The crazy thing is that I actually miss being part of the Erev Pesach race. I have a deep desire to scrub the kitchen sink and start cooking! And to add insult to injury, this morning I received an email from a friend saying that knowing me, my entire Yom Tov is most probably in the freezer and I'm sitting on the sofa, relaxing with the Binah. Hah!
My head is foggy from the combination of pain, pain killers and massive antibiotics. This is definitely NOT how I envisioned spending Erev Yom Tov. I keep on reminding myself that if, despite my doing whatever is necessary to try and make the situation better, this is the way it is, then this is the what Hashem wants for me, and it’s obviously the best thing for me. And of course what better way to remind myself of that truth than by writing an article about it. Hopefully, some of my words of bitachon will actually rub off on me!
* * *
One of the great things about writing is that you can put an article aside for a few days and then continue at a later date, which is exactly what I’m doing now. So although you’re most probably busy with the blintzes and cheesecakes, I’m still finishing up the last of my Pesach laundry and sending grandchildren to the stores to restock my pantry. And yes, I am still spending most of my time either sitting or in bed, with my legs elevated, trying to curb my desire to get up and DO something.
Pesach was wonderful, although very different from what I had expected. Our son and daughter-in-law were (and still are!) the greatest. They treated my husband and I like royalty. During the eight days of Yom Tov, my every need was taken care of, so all I had to do was lounge on the sofa and enjoy being part of a busy and noisy household. And since my daughter-in-law had arranged for us to to stay in a neighbor’s empty apartment, when things got to hectic for me, I could just close the door and savor the quiet.
These last few weeks have been an incredible learning experience. One of the first things I am discovering is that when you are not feeling well, you need to look as though you are very ill, at least when you go to the doctor, otherwise you will not be taken seriously. The morning after I returned home from the hospital, a visiting nurse came to my house to assess if I was eligible for home care. After speaking with me for half an hour, she looked me straight in the eye and said, “You’re problem is that you look too healthy. You’re sitting on the sofa, dressed nicely and smiling brightly while telling me that the pain is so intense that you can’t put your leg down. If I hadn’t examined the leg and read your discharge papers, I would have never guessed that anything’s the matter with you. You have to learn to moan a little.”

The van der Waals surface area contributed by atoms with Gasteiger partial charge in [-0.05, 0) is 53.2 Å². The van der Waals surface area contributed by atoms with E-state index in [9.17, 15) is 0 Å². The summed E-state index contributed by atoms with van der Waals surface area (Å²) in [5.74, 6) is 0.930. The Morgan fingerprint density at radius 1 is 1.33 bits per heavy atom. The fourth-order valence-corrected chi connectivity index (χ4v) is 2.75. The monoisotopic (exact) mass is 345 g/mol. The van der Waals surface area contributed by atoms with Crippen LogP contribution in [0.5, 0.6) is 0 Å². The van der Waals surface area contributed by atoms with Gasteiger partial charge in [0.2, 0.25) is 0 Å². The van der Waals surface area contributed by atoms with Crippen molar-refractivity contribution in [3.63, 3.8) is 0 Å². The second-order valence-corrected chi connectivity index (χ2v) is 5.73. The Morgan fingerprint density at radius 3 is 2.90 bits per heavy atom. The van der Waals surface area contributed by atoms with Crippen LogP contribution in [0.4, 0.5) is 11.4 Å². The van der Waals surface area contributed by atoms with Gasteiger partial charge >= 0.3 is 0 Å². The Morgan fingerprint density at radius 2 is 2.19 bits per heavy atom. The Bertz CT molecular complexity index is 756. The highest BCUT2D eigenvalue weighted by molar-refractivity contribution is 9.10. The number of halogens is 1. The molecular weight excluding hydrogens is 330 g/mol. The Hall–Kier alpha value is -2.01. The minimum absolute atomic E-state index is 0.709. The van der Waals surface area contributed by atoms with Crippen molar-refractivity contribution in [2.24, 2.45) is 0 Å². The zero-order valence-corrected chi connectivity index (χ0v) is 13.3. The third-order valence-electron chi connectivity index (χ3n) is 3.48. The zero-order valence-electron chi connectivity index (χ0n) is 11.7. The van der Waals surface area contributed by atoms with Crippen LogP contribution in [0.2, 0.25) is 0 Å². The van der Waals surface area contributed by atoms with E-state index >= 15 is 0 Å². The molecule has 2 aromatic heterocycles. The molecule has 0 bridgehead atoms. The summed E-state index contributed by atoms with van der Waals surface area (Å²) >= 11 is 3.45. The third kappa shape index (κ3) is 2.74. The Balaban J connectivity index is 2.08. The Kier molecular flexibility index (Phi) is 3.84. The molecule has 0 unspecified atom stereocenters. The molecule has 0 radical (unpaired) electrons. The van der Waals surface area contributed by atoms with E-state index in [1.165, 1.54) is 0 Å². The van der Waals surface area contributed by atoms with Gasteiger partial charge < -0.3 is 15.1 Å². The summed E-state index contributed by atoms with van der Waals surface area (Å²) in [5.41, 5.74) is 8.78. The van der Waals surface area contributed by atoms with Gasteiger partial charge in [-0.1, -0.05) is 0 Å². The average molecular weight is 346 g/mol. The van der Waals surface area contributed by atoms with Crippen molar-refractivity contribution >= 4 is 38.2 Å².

Talk about challenges (sob, sob)!
The other thing that I’ve been reminded about from this entire experience is how quickly things can change. One morning, I was literally dancing and feeling on top of the world, and had the next three weeks all planned out in my head. That same night, I was so sick that I couldn’t even stand up without fainting, and, of course, by the following day all thought of those well-thought out plans had flown out the window. I had been feeling so smug about sticking to my exercise regime and was finally beginning to see the results of all my hard work – in addition to losing 10 pounds, my walking had actually improved, at least most of the time, and I was shaking less. But now I’m back to step one, or, to be more accurate, minus step one. Being immobile has exacerbated my Parkinson’s symptoms. Once again I am reminded that our duty is to do our utmost, yet understand that we are not responsible for the ultimate outcome.
So (kvetch) I’ll finish off this week’s column (moan) with another insight. Life is full of challenges (oy), so we should never feel smug about our accomplishments. One little naughty germ can topple a million dreams. But then again, when the going gets rough, and things seem down, there’s only one way to go – up (but don’t forget to kvetch a bit well you’re scaling the new heights!).
Or as my good friend Chavie always says, “Oy veys mir, NISHT.”